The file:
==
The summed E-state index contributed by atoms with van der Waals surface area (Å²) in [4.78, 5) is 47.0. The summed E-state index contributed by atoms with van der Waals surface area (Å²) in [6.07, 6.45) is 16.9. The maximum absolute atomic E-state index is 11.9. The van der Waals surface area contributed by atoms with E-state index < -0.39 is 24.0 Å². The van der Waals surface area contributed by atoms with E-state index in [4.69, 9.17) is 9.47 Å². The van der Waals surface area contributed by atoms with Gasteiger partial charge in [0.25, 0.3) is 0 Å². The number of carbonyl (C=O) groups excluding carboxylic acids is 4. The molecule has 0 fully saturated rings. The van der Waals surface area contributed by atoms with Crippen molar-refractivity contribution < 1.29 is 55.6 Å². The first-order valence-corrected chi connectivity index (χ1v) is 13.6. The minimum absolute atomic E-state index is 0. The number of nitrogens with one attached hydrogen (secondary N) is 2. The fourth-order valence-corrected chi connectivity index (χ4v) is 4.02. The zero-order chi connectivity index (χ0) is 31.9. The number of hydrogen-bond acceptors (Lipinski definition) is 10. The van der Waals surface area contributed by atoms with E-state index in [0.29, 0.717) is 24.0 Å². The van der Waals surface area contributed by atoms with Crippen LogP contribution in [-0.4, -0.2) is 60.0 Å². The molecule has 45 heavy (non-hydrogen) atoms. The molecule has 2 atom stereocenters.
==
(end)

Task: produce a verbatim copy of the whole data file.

The summed E-state index contributed by atoms with van der Waals surface area (Å²) in [4.78, 5) is 47.0. The summed E-state index contributed by atoms with van der Waals surface area (Å²) in [6.07, 6.45) is 16.9. The maximum absolute atomic E-state index is 11.9. The van der Waals surface area contributed by atoms with E-state index < -0.39 is 24.0 Å². The van der Waals surface area contributed by atoms with E-state index in [4.69, 9.17) is 9.47 Å². The van der Waals surface area contributed by atoms with Gasteiger partial charge in [0.25, 0.3) is 0 Å². The number of carbonyl (C=O) groups excluding carboxylic acids is 4. The molecule has 0 fully saturated rings. The van der Waals surface area contributed by atoms with Crippen molar-refractivity contribution < 1.29 is 55.6 Å². The first-order valence-corrected chi connectivity index (χ1v) is 13.6. The minimum absolute atomic E-state index is 0. The number of nitrogens with one attached hydrogen (secondary N) is 2. The fourth-order valence-corrected chi connectivity index (χ4v) is 4.02. The zero-order chi connectivity index (χ0) is 31.9. The number of hydrogen-bond acceptors (Lipinski definition) is 10. The van der Waals surface area contributed by atoms with E-state index in [0.29, 0.717) is 24.0 Å². The van der Waals surface area contributed by atoms with Crippen LogP contribution in [-0.4, -0.2) is 60.0 Å². The molecule has 45 heavy (non-hydrogen) atoms. The molecule has 2 atom stereocenters.